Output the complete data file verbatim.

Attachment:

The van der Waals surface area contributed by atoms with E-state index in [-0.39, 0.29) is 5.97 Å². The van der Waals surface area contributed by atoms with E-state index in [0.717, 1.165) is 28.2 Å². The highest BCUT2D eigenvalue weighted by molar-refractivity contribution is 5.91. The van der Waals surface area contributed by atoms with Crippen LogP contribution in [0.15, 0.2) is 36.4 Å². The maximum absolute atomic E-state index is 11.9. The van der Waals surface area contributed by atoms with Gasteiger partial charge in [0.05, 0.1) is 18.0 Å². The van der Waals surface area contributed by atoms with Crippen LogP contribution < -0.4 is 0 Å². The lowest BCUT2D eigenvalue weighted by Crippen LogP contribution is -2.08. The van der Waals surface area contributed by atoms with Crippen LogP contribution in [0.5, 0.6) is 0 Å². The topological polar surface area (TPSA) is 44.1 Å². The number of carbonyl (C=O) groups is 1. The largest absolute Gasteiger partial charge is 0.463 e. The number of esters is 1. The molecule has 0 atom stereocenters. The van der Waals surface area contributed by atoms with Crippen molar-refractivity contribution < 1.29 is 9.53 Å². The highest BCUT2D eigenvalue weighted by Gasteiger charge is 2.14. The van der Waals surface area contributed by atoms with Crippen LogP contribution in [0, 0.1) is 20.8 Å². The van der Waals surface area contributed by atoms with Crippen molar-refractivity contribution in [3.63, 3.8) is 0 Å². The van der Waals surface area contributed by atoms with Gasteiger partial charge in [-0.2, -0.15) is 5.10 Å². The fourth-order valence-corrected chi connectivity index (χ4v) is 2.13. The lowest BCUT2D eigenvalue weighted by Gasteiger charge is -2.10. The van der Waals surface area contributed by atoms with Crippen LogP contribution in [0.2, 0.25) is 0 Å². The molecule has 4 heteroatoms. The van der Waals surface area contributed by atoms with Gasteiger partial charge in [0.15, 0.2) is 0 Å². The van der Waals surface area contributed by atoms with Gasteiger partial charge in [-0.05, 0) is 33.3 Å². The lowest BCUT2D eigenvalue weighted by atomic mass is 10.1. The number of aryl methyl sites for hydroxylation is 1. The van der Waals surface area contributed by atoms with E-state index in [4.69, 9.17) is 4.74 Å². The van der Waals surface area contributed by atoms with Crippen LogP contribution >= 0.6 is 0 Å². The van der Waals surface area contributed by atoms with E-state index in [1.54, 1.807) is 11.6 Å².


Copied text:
The van der Waals surface area contributed by atoms with E-state index in [-0.39, 0.29) is 5.97 Å². The van der Waals surface area contributed by atoms with E-state index in [0.717, 1.165) is 28.2 Å². The highest BCUT2D eigenvalue weighted by molar-refractivity contribution is 5.91. The van der Waals surface area contributed by atoms with Crippen LogP contribution in [0.15, 0.2) is 36.4 Å². The maximum absolute atomic E-state index is 11.9. The van der Waals surface area contributed by atoms with Gasteiger partial charge in [0.05, 0.1) is 18.0 Å². The van der Waals surface area contributed by atoms with Crippen LogP contribution < -0.4 is 0 Å². The lowest BCUT2D eigenvalue weighted by Crippen LogP contribution is -2.08. The van der Waals surface area contributed by atoms with Crippen LogP contribution in [0.5, 0.6) is 0 Å². The topological polar surface area (TPSA) is 44.1 Å². The number of carbonyl (C=O) groups is 1. The largest absolute Gasteiger partial charge is 0.463 e. The number of esters is 1. The molecule has 0 atom stereocenters. The van der Waals surface area contributed by atoms with Crippen molar-refractivity contribution < 1.29 is 9.53 Å². The highest BCUT2D eigenvalue weighted by Gasteiger charge is 2.14. The van der Waals surface area contributed by atoms with Crippen LogP contribution in [0, 0.1) is 20.8 Å². The van der Waals surface area contributed by atoms with Crippen molar-refractivity contribution in [3.63, 3.8) is 0 Å². The van der Waals surface area contributed by atoms with Gasteiger partial charge in [-0.2, -0.15) is 5.10 Å². The fourth-order valence-corrected chi connectivity index (χ4v) is 2.13. The lowest BCUT2D eigenvalue weighted by Gasteiger charge is -2.10. The van der Waals surface area contributed by atoms with Crippen LogP contribution in [0.2, 0.25) is 0 Å². The molecule has 4 heteroatoms. The van der Waals surface area contributed by atoms with Gasteiger partial charge in [0.15, 0.2) is 0 Å². The van der Waals surface area contributed by atoms with Gasteiger partial charge in [-0.05, 0) is 33.3 Å². The lowest BCUT2D eigenvalue weighted by atomic mass is 10.1. The number of aryl methyl sites for hydroxylation is 1. The van der Waals surface area contributed by atoms with E-state index in [4.69, 9.17) is 4.74 Å². The van der Waals surface area contributed by atoms with Crippen LogP contribution >= 0.6 is 0 Å². The van der Waals surface area contributed by atoms with E-state index in [1.54, 1.807) is 11.6 Å².